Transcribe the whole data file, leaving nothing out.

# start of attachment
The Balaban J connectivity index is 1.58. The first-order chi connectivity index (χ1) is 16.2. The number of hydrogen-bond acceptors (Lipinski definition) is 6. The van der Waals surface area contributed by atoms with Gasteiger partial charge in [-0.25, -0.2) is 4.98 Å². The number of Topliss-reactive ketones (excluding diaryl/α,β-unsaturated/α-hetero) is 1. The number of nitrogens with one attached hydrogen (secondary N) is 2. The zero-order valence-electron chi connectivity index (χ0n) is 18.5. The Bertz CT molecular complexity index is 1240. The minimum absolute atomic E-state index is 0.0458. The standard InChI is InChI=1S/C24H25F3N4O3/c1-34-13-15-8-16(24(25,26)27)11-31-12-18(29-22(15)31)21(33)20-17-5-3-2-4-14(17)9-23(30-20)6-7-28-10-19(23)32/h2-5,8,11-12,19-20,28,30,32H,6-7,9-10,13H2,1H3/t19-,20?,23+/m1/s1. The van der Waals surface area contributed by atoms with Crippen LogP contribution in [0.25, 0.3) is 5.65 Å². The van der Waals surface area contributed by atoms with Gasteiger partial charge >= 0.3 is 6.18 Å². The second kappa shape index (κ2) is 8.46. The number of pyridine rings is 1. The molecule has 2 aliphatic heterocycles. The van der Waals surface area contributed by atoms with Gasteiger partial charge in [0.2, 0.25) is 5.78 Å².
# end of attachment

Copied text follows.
The Balaban J connectivity index is 1.58. The first-order chi connectivity index (χ1) is 16.2. The number of hydrogen-bond acceptors (Lipinski definition) is 6. The van der Waals surface area contributed by atoms with Gasteiger partial charge in [-0.25, -0.2) is 4.98 Å². The number of Topliss-reactive ketones (excluding diaryl/α,β-unsaturated/α-hetero) is 1. The number of nitrogens with one attached hydrogen (secondary N) is 2. The zero-order valence-electron chi connectivity index (χ0n) is 18.5. The Bertz CT molecular complexity index is 1240. The minimum absolute atomic E-state index is 0.0458. The standard InChI is InChI=1S/C24H25F3N4O3/c1-34-13-15-8-16(24(25,26)27)11-31-12-18(29-22(15)31)21(33)20-17-5-3-2-4-14(17)9-23(30-20)6-7-28-10-19(23)32/h2-5,8,11-12,19-20,28,30,32H,6-7,9-10,13H2,1H3/t19-,20?,23+/m1/s1. The van der Waals surface area contributed by atoms with Crippen LogP contribution in [0.25, 0.3) is 5.65 Å². The van der Waals surface area contributed by atoms with Gasteiger partial charge >= 0.3 is 6.18 Å². The second kappa shape index (κ2) is 8.46. The number of pyridine rings is 1. The molecule has 2 aliphatic heterocycles. The van der Waals surface area contributed by atoms with Gasteiger partial charge in [0.2, 0.25) is 5.78 Å².